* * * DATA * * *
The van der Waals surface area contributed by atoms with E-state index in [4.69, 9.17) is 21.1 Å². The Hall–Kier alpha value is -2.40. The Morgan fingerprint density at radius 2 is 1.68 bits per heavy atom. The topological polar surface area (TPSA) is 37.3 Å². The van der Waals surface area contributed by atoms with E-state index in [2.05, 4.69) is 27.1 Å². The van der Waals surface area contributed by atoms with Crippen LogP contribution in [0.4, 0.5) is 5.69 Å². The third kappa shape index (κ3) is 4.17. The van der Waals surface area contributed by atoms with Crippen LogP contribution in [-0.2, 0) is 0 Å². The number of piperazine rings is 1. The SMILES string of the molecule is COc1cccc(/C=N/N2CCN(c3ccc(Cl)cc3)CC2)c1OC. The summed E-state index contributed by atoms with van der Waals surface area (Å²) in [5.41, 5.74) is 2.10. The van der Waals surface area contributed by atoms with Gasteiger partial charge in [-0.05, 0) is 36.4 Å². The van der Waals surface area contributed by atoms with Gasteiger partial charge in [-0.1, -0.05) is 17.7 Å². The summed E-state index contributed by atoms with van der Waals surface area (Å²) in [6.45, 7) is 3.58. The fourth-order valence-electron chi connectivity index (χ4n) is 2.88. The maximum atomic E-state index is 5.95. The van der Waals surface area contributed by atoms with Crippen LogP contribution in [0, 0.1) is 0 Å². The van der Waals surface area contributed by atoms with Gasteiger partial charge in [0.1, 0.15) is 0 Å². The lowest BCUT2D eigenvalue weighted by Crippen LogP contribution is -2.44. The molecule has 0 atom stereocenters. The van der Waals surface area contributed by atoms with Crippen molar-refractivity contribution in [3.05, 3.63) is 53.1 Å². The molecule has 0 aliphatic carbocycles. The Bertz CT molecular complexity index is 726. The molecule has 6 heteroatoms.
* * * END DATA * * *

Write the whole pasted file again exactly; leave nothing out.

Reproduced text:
The van der Waals surface area contributed by atoms with E-state index in [4.69, 9.17) is 21.1 Å². The Hall–Kier alpha value is -2.40. The Morgan fingerprint density at radius 2 is 1.68 bits per heavy atom. The topological polar surface area (TPSA) is 37.3 Å². The van der Waals surface area contributed by atoms with E-state index in [2.05, 4.69) is 27.1 Å². The van der Waals surface area contributed by atoms with Crippen LogP contribution in [0.4, 0.5) is 5.69 Å². The third kappa shape index (κ3) is 4.17. The van der Waals surface area contributed by atoms with Crippen LogP contribution in [-0.2, 0) is 0 Å². The number of piperazine rings is 1. The SMILES string of the molecule is COc1cccc(/C=N/N2CCN(c3ccc(Cl)cc3)CC2)c1OC. The summed E-state index contributed by atoms with van der Waals surface area (Å²) in [5.41, 5.74) is 2.10. The van der Waals surface area contributed by atoms with Gasteiger partial charge in [-0.05, 0) is 36.4 Å². The van der Waals surface area contributed by atoms with Gasteiger partial charge in [-0.1, -0.05) is 17.7 Å². The summed E-state index contributed by atoms with van der Waals surface area (Å²) in [6.45, 7) is 3.58. The fourth-order valence-electron chi connectivity index (χ4n) is 2.88. The maximum atomic E-state index is 5.95. The van der Waals surface area contributed by atoms with Crippen LogP contribution in [0, 0.1) is 0 Å². The van der Waals surface area contributed by atoms with Gasteiger partial charge in [0.1, 0.15) is 0 Å². The lowest BCUT2D eigenvalue weighted by Crippen LogP contribution is -2.44. The molecule has 0 atom stereocenters. The van der Waals surface area contributed by atoms with Crippen molar-refractivity contribution in [3.05, 3.63) is 53.1 Å². The molecule has 0 aliphatic carbocycles. The Bertz CT molecular complexity index is 726. The molecule has 6 heteroatoms.